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North Carolina Property Division
Property Distribution Laws in North Carolina
In North Carolina the courts generally accept a fair and reasonable property division the parties agree to, but if the parties cannot agree, the General Court divides the property within the Judgment of Divorce. An equitable distribution state, North Carolina follows a dual classification regime. When the parties are unable to reach a settlement, the General Court of Justice distributes the marital assets between the two parties in an equitable fashion. Equitable does not mean equal, but rather what is deemed by the General Court of Justice to be fair.
The appreciation of separate property is separate.
Other than any economic misconduct, the behavior of the spouses is unrelated to the division of property.
Factors in Equitable Distribution
According to the North Carolina Statutes - Chapter 50 - 50-20, the court considers all of the following factors in dividing marital property:
Marital Property vs. Separate Property
Separate property includes:
The court will allow the party claiming separate property to trace the property from one asset to another. For instance, if the wife had $10,000 in cash before marriage and used the funds, during the marriage, to buy a car, then the car would be separate property. Separate property used to purchase a house in both names, however, becomes marital property. This rule related to real property is the one exception to the tracing provisions.
Valuing and Dividing Property
Equitable Distribution is a three-step process including:
The court may deviate from this if the factors present indicate that an equal division would not be equitable.
The Marital Home
If the marital home is titled jointly then it is marital property and gets divided, even if one party made a substantial separate property contribution to the purchase of the home. The court has the authority, however, to divide the residence in any way it wishes so an equal division of the home is not required.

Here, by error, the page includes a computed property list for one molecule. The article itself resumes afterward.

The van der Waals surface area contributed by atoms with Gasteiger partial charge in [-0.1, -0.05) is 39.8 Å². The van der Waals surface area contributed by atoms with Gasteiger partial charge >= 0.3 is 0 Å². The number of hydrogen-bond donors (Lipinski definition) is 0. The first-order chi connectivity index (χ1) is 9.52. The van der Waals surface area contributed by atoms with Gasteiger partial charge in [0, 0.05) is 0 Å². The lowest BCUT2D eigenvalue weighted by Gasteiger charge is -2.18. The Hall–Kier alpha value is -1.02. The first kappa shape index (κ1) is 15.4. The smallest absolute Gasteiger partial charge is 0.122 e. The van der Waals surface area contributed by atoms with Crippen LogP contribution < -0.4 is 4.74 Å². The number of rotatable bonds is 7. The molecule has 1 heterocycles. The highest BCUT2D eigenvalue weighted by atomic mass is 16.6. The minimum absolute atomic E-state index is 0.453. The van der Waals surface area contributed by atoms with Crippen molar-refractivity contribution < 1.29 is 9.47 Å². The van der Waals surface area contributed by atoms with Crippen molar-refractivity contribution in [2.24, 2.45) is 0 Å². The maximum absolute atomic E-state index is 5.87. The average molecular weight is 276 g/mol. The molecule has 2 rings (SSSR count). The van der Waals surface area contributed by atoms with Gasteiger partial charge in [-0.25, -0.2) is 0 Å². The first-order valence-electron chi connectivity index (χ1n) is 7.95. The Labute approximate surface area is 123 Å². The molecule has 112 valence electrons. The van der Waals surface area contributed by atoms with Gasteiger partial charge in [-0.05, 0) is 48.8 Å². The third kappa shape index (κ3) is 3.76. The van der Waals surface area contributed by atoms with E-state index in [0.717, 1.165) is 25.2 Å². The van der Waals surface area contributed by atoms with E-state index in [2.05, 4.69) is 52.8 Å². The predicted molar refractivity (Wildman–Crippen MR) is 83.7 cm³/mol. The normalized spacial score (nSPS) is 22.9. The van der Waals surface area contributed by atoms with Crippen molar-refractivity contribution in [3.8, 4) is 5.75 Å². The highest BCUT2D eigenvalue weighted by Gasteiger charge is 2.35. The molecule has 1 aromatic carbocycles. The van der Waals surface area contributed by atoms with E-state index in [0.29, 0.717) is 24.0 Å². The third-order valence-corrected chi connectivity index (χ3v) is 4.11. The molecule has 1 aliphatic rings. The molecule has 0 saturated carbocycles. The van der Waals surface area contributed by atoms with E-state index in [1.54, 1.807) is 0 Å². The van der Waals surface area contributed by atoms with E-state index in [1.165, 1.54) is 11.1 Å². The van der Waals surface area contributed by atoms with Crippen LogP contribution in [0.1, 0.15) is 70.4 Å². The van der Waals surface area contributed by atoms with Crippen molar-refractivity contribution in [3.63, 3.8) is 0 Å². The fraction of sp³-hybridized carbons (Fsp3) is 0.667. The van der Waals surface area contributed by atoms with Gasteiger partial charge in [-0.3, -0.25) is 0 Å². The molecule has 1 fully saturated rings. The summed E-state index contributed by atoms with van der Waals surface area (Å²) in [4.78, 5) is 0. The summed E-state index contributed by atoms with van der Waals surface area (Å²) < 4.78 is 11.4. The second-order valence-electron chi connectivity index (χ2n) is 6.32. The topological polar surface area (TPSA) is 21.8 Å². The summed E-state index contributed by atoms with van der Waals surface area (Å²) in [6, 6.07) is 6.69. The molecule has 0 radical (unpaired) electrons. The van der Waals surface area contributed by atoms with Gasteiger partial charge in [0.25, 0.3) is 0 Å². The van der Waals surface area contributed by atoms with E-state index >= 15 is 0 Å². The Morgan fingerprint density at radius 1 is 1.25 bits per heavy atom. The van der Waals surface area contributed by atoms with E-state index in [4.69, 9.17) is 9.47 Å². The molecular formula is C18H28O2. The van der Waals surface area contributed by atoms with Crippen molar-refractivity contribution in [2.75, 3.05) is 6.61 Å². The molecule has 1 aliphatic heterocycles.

In North Carolina as in many jurisdictions, the equity in the marital home is often one of the biggest assets the spouses divide. The equity is the market value of the house, less any debts or liens against it. Equity is established by determining what the current market value of the home is at the time of separation. Once the spouses agree to a current market value, any debts associated with the property (mortgage, taxes, home equity loans, etc.) are deducted from the market value to arrive at the equity to be divided. Normally, making this calculation requires a paid real estate appraisal or a real estate agent can prepare a market analysis for free.
From there, couples choose one of three options to divide the equity:
Pensions and Retirement Accounts
North Carolina values and divides pension plans like all other property. In North Carolina vested pensions are marital property. A pension vests when all the requirements to receive the pension have been met. Unvested pensions are also marital property. Until the pension has vested, the person under whom the pension is maintained has only an expectancy of interest in the pension.
Several different methods of valuation are used in determining how much a marital asset is worth, depending upon the asset to be valued and the level of agreement between the parties. Courts generally accept the value when the spouses mutually agree on a value of a particular asset. Experts may be retained by the parties or by the courts to determine the value of marital assets if the parties cannot agree. Such experts may include accountants, real estate or business appraisers, or pension valuators. The use of experts adds to the cost of the divorce.
In North Carolina the court may include the retirement benefits and plans earned by both spouses as marital assets available for division. Retirement benefits vary greatly but can generally be divided into two groups:
In North Carolina if spouses share in each others retirement or pension plan, a Qualified Domestic Relations Order must be completed. A QDRO is a written set of instructions that explains to a plan administrator that two parties are dividing pension benefits. The instructions set forth the terms and conditions of the distribution - how much of the benefits are to be paid to each party, when such benefits can be paid, how such benefits should be paid, etc.
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